Lucifer strike back, take aim at doubters with alluring magic, swaggering power on great ‘IV’

As far as the music world seems to have come with welcoming all types of people under the umbrella as artists and not just, like, white dudes, there’s still a long way to go. Every time I get an email that specifically pushes a “female-fronted” band in the subject line, it feels like they’re selling a gimmick rather than the legitimate artwork. And there remain women who still don’t feel fully embraced by the metal community at large, no matter how their numbers have grown.

Johanna Sadonis, vocalist for doomy and swaggering throwback metal band Lucifer decided to take that sentiment and use it as a “fuck you” statement to the music business in general that still seems to treat women as some sort of token or something precious instead of legitimate, true creators. So, she’s crucified on their cover of the band’s killer new record “Lucifer IV,” perhaps the most confident and direct record of their run. It’s an incredibly bold and attitude-filled shot that drips with anger. Sadonis didn’t just pour that disgust into the artwork as she and her band—guitarists Martin Norldin and Linus Björklund, bassist Harald Göthblad, drummer Nicke Anderson—rip through 11 tracks and 46 minutes on their follow-up to last year’s great “Lucifer III,” channeling their magic, charisma, and power.

“Archangel of Death” is a punchy opener, a good indicator of what’s to come as Sadonis calls, “I was born the child of winter.” The chorus pops, which is a common theme on this record, things get a little meaner later, and the track comes to a fiery finish. “Wild Hearses” is a great song title, and it’s doomy and bluesy as it shoves out of the gates, with the vocals sounding alluring and sultry. “We’ll arrive by hearse, you and I,” Sadonis declares as the guitars blaze, the chorus jolts, and the punches are pain you’ll savor. “Crucifix (I Burn for You)” is an easy pick for lead single as it could slip into rock radio playlists, if those were still a thing, and utterly thrive. The chorus is tremendous and coated with evil sugar, while the guitar work makes blood bubble and drive like a river. “Bring Me His Head” starts with the drums taking the lead and start/stop playing making the adrenaline surge. The song is defiant and swaggering as Sadonis jabs, “Don’t break me down,” with the song driving to a delirious end. “Mausoleum” kicks into high gear right away with the keys lathering and the hair standing up on the back of your neck. “You fear the dark, it has no end,” Sadonis calls as the guitars rip out, organs swell, and the final moments land some haunting blows.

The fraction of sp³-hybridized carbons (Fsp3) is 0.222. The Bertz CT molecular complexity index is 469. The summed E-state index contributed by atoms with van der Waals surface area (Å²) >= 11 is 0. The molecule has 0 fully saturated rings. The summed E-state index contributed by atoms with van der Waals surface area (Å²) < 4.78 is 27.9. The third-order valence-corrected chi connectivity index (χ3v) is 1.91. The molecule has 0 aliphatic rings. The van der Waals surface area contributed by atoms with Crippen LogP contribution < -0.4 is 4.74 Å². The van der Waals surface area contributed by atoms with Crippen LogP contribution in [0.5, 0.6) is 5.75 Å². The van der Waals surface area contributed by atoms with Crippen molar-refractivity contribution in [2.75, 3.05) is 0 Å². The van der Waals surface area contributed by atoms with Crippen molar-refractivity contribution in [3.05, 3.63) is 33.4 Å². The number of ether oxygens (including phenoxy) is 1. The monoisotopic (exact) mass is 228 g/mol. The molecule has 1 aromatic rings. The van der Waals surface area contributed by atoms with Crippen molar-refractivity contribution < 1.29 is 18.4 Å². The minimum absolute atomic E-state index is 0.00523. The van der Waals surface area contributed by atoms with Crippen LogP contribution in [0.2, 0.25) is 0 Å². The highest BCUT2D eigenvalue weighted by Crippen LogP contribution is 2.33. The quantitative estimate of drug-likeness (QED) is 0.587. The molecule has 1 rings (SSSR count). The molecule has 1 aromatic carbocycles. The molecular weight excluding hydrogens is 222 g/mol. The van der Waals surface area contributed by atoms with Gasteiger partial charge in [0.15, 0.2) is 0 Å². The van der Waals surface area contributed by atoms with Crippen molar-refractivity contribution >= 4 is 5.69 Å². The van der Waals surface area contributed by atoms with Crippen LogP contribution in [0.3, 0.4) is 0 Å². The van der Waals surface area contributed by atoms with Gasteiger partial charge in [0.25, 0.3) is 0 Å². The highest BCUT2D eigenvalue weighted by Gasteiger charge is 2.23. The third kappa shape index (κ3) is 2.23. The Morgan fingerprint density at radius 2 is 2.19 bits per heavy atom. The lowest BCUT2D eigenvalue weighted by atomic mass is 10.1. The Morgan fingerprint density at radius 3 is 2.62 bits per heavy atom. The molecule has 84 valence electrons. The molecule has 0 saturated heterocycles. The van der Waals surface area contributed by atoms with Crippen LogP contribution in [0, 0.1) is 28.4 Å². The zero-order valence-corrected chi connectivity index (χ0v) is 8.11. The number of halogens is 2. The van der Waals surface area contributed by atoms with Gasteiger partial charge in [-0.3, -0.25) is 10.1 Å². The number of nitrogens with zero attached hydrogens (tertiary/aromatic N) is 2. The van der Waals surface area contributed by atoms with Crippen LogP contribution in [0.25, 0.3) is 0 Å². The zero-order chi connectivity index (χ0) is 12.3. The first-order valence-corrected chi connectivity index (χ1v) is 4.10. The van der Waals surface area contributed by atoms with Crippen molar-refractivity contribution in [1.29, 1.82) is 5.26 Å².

“The Funeral Pyre” is a strange interlude built with acoustics and sweeping synth, leading into “Cold as a Tombstone” that has steaming riffs and a chugging pace. The track has the vibe of a ’70s Heart jam as Sadonis wails, “Stone cold, you’re no friend of mine.” The soloing is tremendous as the steam rises like a hot shower on a dark winter’s night. “Louise” has Sadonis in deeper voice through much of this as she lures you into her trap, with this feeling like it trickled into your ears from four decades ago. “Why don’t you call me?” Sadonis wonders as the track digs its claws into flesh. “Nightmare” is thunderous with spooky keys and a fun pace. “Take your hands off me, I beg you please,” Sadonis cries desperately as the keys trickle, and the track picks up steam and blazes to its end. “Orion” is a decent track, but it’s the weakest of the bunch simmering in mid-tempo verses with the chorus making the blood rush harder. The guitars open and send beams of light, and the track burns out and right into closer “Phobos” that’s instantly more aggressive. “You’ve been searching to destroy,” Sadonis accuses as the chorus blasts in, and the soloing tears holes in the sky. The track gets heavily psychedelic and dreamy as it reaches its second half, and the final gasps breathe lightning, leaving you gasping heavily.

Lucifer keep creating solid building blocks each time out, and “IV” is a rock-solid entry in their catalog, one that really lets Sadonis soar as the voice of the band. The tracks are a little deadlier, and Sadonis takes aim at the patriarchy more than once, demonstrating she is a force who is not to be crossed. This band keeps getting better with each record, and hopefully this is the one that will catch on with even more people, swelling their following like they absolutely deserve.

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